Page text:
Plazoletas, Chaflanes and Multi-level Communities

The pedestrian-filled streets of San Nicolás in Manila's Chinatown are narrow and noisy with jeepneys, pushcarts, calesas, tricycles, sidewalk vendors, garbage. Decaying old structures housing dozens of families and nondescript newer buildings stand side by side, festooned with dangling electricity and telephone lines.

Beneath the squalor remain traces of what Manila planners and engineers once envisioned - the faded elegance of Plaza San Lorenzo Ruiz (formerly Plaza de Binondo and later Plaza Calderón de la Barca) and C.M. Recto Street (formerly Calle Azcárraga and before that the connecting Calle de Gral. Izquierdo, Paseo de Azcárraga and Calle de Iris), a tree-lined semi-circle around central Manila. Also, there are chipped ceramic tiles on the occasional wall, announcing street names - a practical and classy contrast to the flimsy and often kitschy metal signs we now endure.

Barely recognized are the street corners of San Nicolas. The few times that I've been there, I always noticed how homes at street intersections had been beveled or chamfered (chaflanado), with a missing right-triangle-shaped section.

In effect, each street corner had become a little eight-sided plaza (plazoleta) with four streets and four chaflanes, thereby neatly reducing traffic accidents, creating more space for loading and unloading, and adding charm to the cityscape. The logic sank in only when I saw how Barcelona's much larger corner buildings (along much wider streets, too) were similarly built with a chaflán.

Regrettably, our plazoletas are barely noticeable now, smaller with encroaching construction, informal settlers, permanently parked pushcarts, barangay quarters, and police outposts.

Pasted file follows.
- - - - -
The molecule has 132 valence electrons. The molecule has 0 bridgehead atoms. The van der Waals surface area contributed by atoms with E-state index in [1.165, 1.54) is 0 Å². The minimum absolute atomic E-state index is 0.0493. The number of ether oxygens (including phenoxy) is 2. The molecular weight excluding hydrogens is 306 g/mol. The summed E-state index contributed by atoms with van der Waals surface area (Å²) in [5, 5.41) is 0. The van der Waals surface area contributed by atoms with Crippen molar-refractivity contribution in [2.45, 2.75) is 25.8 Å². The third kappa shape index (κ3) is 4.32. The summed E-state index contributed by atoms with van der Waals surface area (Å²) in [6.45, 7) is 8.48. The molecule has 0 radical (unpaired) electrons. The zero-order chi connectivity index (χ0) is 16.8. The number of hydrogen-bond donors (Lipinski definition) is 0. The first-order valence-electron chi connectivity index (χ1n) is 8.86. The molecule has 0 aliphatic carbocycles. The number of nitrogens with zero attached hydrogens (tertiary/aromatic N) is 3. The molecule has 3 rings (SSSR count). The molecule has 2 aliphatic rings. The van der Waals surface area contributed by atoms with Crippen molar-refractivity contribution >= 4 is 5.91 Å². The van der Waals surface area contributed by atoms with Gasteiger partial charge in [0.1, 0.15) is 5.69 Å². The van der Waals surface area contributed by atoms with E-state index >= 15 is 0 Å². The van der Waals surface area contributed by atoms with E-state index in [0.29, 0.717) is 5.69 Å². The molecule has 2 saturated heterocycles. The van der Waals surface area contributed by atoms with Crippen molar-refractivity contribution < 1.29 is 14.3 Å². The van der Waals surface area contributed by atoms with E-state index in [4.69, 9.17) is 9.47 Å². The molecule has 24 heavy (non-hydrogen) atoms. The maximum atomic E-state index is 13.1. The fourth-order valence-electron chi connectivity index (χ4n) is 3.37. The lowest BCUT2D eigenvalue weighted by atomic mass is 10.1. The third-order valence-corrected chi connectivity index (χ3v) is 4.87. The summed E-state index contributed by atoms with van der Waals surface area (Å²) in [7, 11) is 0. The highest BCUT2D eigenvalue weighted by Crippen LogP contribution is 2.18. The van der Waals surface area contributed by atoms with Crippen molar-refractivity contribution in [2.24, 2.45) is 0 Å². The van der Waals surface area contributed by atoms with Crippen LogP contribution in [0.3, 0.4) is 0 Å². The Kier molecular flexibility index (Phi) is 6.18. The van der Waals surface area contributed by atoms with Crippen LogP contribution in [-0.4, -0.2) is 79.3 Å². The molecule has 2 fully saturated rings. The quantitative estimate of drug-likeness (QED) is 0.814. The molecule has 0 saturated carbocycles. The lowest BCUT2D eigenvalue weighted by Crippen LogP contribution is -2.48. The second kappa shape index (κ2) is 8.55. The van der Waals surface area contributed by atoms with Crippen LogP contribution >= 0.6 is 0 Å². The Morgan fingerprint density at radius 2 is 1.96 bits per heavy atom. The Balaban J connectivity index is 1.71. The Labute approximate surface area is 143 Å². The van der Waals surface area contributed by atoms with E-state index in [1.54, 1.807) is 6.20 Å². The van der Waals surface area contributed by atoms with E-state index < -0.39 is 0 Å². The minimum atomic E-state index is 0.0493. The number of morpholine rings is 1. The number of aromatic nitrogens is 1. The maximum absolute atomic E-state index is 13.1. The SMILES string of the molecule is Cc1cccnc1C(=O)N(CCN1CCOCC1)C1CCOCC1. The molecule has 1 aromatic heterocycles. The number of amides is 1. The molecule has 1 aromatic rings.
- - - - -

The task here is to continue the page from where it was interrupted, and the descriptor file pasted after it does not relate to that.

They must once have been something to see with structures like the three-story home built in 1892 by Don Lorenzo del Rosario at the corner of Madrid and Peñarubia Streets. Designed by Arquitecto Municipál Juan Hervas y Arizmendi, the ground floor was store space and the upper two floors residential. With arches above the large front door and the narrow windows on the third floor, engaged columns and appliquéd carvings, the house came to be known as Casa Bizantina or ''Byzantine House.'' A mirador crowned the roof, making the interior's main feature - wide stairs with turned balusters -even more stunning.

Over the past century, the house became home to a succession of tenants. It was the first home of the University of Manila (then Instituto de Manila) that held classes there in 1914-1918.

The neighborhood steadily went downhill and like many of its neighbors, Casa Bizantina was in sad state by 2000. Its rusted roof was riddled with holes; windows askew, broken or gone, carved decorative details and balusters pried off; the interior partitioned into dark little cubicles. Make-do toilets announced their location olfactorily. The teeming multi-level community was declared structurally unsound in 2008.

More than 20 families were still in occupancy in 2009 when the building was sold, dismantled and brought to Bagac, Bataan. There at ''Las Casas Filipinas de Acuzar,'' Casa Bizantina triumphantly stands again, restored to its old glory - a lonely survivor perhaps thinking of old friends, three vanished neighbors around an octagonal plazoleta that they once shared.

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